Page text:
Graduation ceremonies were planned for each session cohort, which included invitations to extended family members, food, and games. Certificates of completion and recognition were provided by the community partners. These events were critical to creating an environment of familial inclusion. However, Latino communal contributions can easily be considered "second nature," rather than an investment in volunteerism. "Latinos have a strong history of creating organizations to improve community conditions," (Gregory, et al., 2006). The whole family approach was instrumental in the success of the FACT project and is an important step in building the bridge to program sustainability. Latino people and families that share many traditional values with the 4-H culture: responsibility, a concern for others, and contribution to group effort.

As indicated by several researchers, translations should be done professionally, or at minimum reviewed by additional bilingual parties before being applied (Barristow, Barry, & Driscoll, 2002; Watson, 2001; Couchman, Williams, & Cadwalder, 1994). The FACT instructor was a professional educator whose native language was Spanish. Discussions between the investigator and instructor were critical in creating an effective survey tool. Potentially, the instructor's ability to read and write Spanish may have helped the investigation by mitigating the presence of participant illiteracy. When surveys are created between cultures, proper translation should be coupled with critical analysis of cultural bias. Future research efforts would benefit from creating culturally relevant survey instruments that recognize and explore the pressing issues and values of the surveyed culture.

The benefits of the FACT project were quickly ascertained by members of the community. The instructor reported that one female participant was hired as a secretary after completing the course. Another mother in the program repeatedly expressed delight at learning that she could be in e-mail contact with her children's teachers. It may be these early successes in the first session that began to shift the gender scale in the class.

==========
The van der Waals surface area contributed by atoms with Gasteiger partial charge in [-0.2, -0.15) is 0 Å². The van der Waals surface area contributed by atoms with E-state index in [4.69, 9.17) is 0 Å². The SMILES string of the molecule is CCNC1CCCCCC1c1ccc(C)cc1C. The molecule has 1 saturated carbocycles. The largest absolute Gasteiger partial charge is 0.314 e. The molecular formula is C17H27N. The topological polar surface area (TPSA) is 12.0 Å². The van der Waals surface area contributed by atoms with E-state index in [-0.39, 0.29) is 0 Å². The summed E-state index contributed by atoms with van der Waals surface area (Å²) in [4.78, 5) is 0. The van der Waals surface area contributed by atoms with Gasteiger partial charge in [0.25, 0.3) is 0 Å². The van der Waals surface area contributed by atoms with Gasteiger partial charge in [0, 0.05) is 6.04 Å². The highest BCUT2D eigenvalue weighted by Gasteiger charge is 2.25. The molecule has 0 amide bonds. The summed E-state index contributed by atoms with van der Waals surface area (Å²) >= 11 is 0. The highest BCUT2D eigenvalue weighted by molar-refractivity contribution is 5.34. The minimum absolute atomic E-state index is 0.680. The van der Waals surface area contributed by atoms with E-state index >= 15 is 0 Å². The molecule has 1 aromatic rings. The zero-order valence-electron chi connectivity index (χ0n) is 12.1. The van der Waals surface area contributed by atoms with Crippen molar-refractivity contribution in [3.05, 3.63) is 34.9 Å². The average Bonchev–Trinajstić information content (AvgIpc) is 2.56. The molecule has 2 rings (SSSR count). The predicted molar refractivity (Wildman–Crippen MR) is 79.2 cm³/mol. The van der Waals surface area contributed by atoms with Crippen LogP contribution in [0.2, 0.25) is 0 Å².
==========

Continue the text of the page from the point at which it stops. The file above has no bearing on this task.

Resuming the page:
Latino audiences vary in socio-economic status, cultures, values, and expectations. The FACT program offered one opportunity for job skill retraining for migrant families. The presentation of technology as a topic could be translated to any skill set, and, provided the four attributes of successful programs listed at the beginning of this report are met, success is very likely.


Albert, R. D. (1996). A framework and model for understanding Latin American and Latino/Hispanic cultural patterns. Handbook for Intercultural Training, 2nd Ed., Sage Publications Ch.18 p327-348.

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Couchman, G., Williams, G., & Cadwalader, D. (1994). Three keys to a successful limited resource families program. Journal of Extension [On-line], 32(2). Available at: http://www.joe.org/joe/1994august/a2.html

Escott, R., Mincemoyer, C., Nauman, D., Rodgers, M., Sigman-Grant, M.(1996). Developing skills and expertise to program in Latino communities using satellite technology. Journal of Extension [On-line], 34(5). Available at: http://www.joe.org/joe/1996october/tt2.html

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Watson, W., (2001). Translating Extension publications into Spanish: practical hints for Extension professionals. Journal of Extension [On-line], 39(6). Available at: http://www.joe.org/joe/2001december/tt2.html

Office of Superintendent of Public Instruction, Washington State Report Card. Retrieved June 15, 2007, from: http://reportcard.ospi.k12.wa.us/